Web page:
Opinion: Why Tracer Matters

It is official. Blizzard actually followed-up on their word from one year ago and confirmed one of the characters of the highly popular Overwatch was indeed part of the LGBTQ+ spectrum.

That character is Lena Oxon also known as Tracer. And this is a pretty big deal.

The reveal happened in the official tie-in Webcomic, available for free in Blizzard’s official page (as of this writing, it hasn’t been released through Comixoloxy just yet) in a short story meant to celebrate the holidays.

The main story shows Tracer going through King’s Row trying to buy a gift that you can easily think is meant for Winston (another character from the game), but soon enough we discover it is actually meant for a new character named Emily who lives with Tracer and accompany’s her to Winston’s christmas dinner.

We also see them share a romantic kiss.

gals being "pals"

Now, some people are willing to go ahead and suggest this is a “platonic” kiss (which are indeed real but the people who brings them up only seem to do so when discussing same sex couples so I find discussing them a poinltess endeavor  meant to derail when used in this kind of context) however, the body language in the panel (Emily gently touching Lena’s face and Lena clear comfort at the kiss) clearly indicate the kiss is meant to be romantic in nature.

Other people are wondering why would this matter. why is it necessary to have a character be Gay? or Bisexual? Why can’t they just be? why do we have to insert politics in something that is already political on the basis one of it’s themes is discrimination and is explored through the Omnics? what’s the big deal about it, anyway?

There are two reasons why having Tracer, of all characters, be queer is such a big deal.

first of all, she is the face and mascot of Overwatch.

See that? it’s the cover for “overwatch: Origins Edition”. When someone who does not know about Overwatch picks it up, Tracer is the very first thing they see.

This is the first thing you see in the battle.net menu when trying to launch Overwatch.

This is the logo of the Overwatch League.

As you can see, she is a very prominent character outside the game. She is also a very solid character pick even for Competitive.

Anyone who has even a passing knowledge of Overwatch should be able to recognize her from a simple glance. That’s how strong her presence is both inside and outside of the game.

She is literally one of the first things that comes to mind when thinking of the game. She is simply that prominent.

And because she is so prominent when someone says “Tracer is Gay/bisexual/pansexual” people are more likely to immediatly know who they are talking about than a lesser known hero such as Junkrat or Symmetra.

Secondly, Not only is Overwatch a highly succesful AAA game both critically and commercially with a lot of advertisement dedicated to it and a very sizable fanbase, Blizzard has made it very clear they are  banking on it big time to be a franchise as well as trying to turn it  into a respectable part of the growing E-Sports world.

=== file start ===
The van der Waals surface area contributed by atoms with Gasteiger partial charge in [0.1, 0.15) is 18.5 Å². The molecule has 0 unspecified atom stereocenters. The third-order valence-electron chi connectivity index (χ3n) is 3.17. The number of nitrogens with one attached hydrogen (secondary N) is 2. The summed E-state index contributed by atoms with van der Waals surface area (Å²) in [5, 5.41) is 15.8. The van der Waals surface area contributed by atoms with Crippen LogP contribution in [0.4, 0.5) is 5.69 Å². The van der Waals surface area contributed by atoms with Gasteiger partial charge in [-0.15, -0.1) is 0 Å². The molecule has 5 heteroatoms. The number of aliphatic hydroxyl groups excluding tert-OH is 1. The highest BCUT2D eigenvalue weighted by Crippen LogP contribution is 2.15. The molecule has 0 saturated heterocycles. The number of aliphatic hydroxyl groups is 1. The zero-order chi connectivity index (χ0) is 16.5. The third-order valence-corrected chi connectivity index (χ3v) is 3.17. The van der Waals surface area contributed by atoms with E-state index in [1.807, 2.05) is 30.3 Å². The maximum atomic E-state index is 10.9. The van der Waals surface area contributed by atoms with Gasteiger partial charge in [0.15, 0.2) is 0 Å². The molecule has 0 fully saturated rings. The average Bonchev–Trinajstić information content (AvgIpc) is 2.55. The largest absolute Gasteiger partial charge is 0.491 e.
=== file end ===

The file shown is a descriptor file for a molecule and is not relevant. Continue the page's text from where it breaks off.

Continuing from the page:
Blizzard is dedicated to make Overwatch endure a long time and, despite what some people may argue, everything seems to say the game is here to stay.

In other words, a queer character is front and center in a mainstream AAA game with a game studio fully commited to supporting it for years to come and that, going forward, is only going to grow  in visibility and relevance.

Tracer has become one of the most highly visible queer videogame characters ever created and that can be a gate for more diversity in videogames in the future. That’s why she matters.

That being said, it can always happen that Tracer’s identity may be forgotten since it was something that appeared in outside the game material and, admitely, it is just one panel. It’s not like a character’s sexuality hasn’t been erased before.

There is always a possibility that Blizzard does not bring it up ever again which may be the reason for fans wanting it reflected in the game with things such as voice lines.

For now, i don’t think there is anything to worry about too much. Overwatch has a pretty sizable LGBTQ+ audience and they  have fully embraced Tracer’s sexuality. You just have to look at how the reveal of Korra and Asami’s bisexuality in the LoK finale made the fandom explode to see how, when given representation, the LGBTQ+ community holds to it tightly. If there was a chance for her sexuality being forgotten, that chance is gone now. The LGBTQ+ community does not forget (unless you are bisexual/pansexual, then the LG part of the community may forget but that is another discussion)

Now, obviously, Overwatch is not the first meaningful game to have LGBTQ+ characters front and center. Not counting indie games (which, sadly, do not really have the sheer level of marketing something like Overwatch has) there was the highly acclaimed “The Last Of Us” that revealed the character of Ellie was queer in the DLC “Left Behind” and who is going to star the recently announced sequel.

However, i refuse to go into a discussion comparing the two and who is better. I simply refuse to.

Both character are great and they are both a great thing to have. the way in which they matter may be different but the bottom line is: They are both important.

2016 will be remembered as a very emotionally exhausting year and Tracer’s sexuality will be remembered as one of the better things that happened. A symbol that Love always Wins

so cheer, loves. the cavalry’s queer

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